You can aspire to win a second Nobel prize if you get the first relatively young. But to learn a new field and then make groundbreaking contributions takes time. When Fred Sanger (who also worked at the LMB) died last year, a friend asked me whether I had any hopes of emulating his two prizes. Fred had said that it is easier to win a second prize because you have the credentials to get long-term support and a good working environment. I replied that Fred was 40 when he got his first prize for protein sequencing, and then changed fields to nucleic acid sequencing, which got him his second prize. When I was 40, I went on sabbatical (to the LMB) to change fields by learning crystallography, which allowed me to tackle the ribosome.
So actually, I’d got my second prize – it’s just that I’d blown the first one!
Venki Ramakrishnan is deputy director of the Medical Research Council’s Laboratory of Molecular Biology in Cambridge.
I had given up all hope, so when CNN phoned me to ask how I felt about winning I was elated
Sir Richard Roberts
Nobel Prize in Physiology or Medicine 1993, shared with Phillip Sharp, for the discovery of split genes
The main downside of winning the Nobel Prize in Physiology or Medicine in 1993 was that I became a target of the Unabomber: the mathematician who, between the late 1970s and mid-1990s, sent scores of explosive devices to people involved with modern technology. Fortunately, I was one of the lucky ones who received only a letter rather than a bomb. Nevertheless, the incident proved quite unpleasant as the press descended on my house and surrounded us for several days hoping for an interview. This proved very scary for my kids, who were quite young at the time. It also meant that all our mail was checked routinely by the FBI, resulting in many delays of important correspondence.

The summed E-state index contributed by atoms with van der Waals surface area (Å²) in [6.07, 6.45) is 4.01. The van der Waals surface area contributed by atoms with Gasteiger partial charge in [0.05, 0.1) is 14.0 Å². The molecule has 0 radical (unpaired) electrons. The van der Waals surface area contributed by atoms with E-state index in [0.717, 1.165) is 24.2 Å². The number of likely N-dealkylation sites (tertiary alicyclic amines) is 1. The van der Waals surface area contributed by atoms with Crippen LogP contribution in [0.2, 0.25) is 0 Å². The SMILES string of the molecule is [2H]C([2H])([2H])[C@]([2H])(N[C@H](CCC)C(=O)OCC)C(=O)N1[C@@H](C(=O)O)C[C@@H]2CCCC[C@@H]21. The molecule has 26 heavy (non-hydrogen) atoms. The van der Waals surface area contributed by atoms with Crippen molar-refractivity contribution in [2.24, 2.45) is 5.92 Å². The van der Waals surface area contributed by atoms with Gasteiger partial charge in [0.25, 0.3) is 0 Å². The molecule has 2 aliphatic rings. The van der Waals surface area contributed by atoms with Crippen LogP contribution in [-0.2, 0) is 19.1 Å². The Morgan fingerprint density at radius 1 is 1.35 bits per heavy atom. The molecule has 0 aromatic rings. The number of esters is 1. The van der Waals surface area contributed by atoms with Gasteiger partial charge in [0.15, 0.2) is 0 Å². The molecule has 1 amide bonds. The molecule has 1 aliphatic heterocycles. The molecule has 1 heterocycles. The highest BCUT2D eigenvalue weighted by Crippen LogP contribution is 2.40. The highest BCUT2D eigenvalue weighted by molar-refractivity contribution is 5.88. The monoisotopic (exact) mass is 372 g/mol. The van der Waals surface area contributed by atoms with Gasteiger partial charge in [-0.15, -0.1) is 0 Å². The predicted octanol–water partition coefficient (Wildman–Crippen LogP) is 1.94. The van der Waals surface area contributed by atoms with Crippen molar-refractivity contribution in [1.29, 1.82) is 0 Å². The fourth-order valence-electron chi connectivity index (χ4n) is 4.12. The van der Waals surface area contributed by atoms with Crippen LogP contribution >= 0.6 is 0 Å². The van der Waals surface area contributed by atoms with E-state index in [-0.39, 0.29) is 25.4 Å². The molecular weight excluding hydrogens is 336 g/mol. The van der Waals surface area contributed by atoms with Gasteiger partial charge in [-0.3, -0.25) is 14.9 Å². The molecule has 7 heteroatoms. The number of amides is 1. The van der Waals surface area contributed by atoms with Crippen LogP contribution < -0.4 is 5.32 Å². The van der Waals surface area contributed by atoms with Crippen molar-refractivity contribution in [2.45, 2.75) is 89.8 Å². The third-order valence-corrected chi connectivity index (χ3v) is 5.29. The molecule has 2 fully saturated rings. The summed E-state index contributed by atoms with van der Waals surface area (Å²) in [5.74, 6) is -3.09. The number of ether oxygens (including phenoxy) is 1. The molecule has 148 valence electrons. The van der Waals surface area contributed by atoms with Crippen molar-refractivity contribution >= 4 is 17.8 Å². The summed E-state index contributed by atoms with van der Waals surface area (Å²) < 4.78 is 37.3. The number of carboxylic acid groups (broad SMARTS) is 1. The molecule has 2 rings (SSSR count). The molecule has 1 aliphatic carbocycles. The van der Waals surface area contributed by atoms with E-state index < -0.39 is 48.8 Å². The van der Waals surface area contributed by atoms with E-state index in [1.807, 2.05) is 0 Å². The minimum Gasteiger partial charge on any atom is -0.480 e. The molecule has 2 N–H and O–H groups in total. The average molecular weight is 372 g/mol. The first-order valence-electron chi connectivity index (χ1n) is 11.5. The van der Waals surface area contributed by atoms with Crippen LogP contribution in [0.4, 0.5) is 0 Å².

It had never been an ambition of mine to win a Nobel prize. I had never really thought about it and, in retrospect, I don’t think it is a sensible ambition as a great deal of luck is essential. We knew that something very special was happening during the formation of messenger RNA in adenovirus – and, hence, in human cells – that was fundamentally different from what went on when bacteria made it. So we knew our work was going to be big, but I don’t ever remember thinking it might be Nobel worthy. However, from the moment that we got the results from the key experiment at Cold Spring Harbor Laboratory in 1977 everyone immediately started talking about the Nobel prize. So winning it immediately seemed realistic: perhaps even a sure thing.
Subsequent events that year made it seem much less certain, though. This was because many other groups also realised that it was prize-worthy and did their best to downplay our contribution and to claim that it was their demonstration of the same mechanism in other systems that was the “real” discovery. That was very disappointing and over the years, it seemed less and less likely that I would ever win – especially when I saw Phil Sharp, who discovered gene splicing at the same time as our group did, winning every prize going.
By 1989 I had given up hope. But that year the Nobel Prize in Chemistry was awarded for something very similar to splicing. At that point, I was asked by Cold Spring Harbor director Jim Watson to write up the events that surrounded my discovery there so he could send it to the Nobel Committee. As a result, I knew in 1990 that I had been nominated. At that point I became certain I would win, and was extremely disappointed in 1990 when I didn’t. By 1992 I had really given up all hope again, so when CNN phoned me up in 1993 to ask me how I felt about winning – the first I had heard about it – it came as a surprise, and I was elated.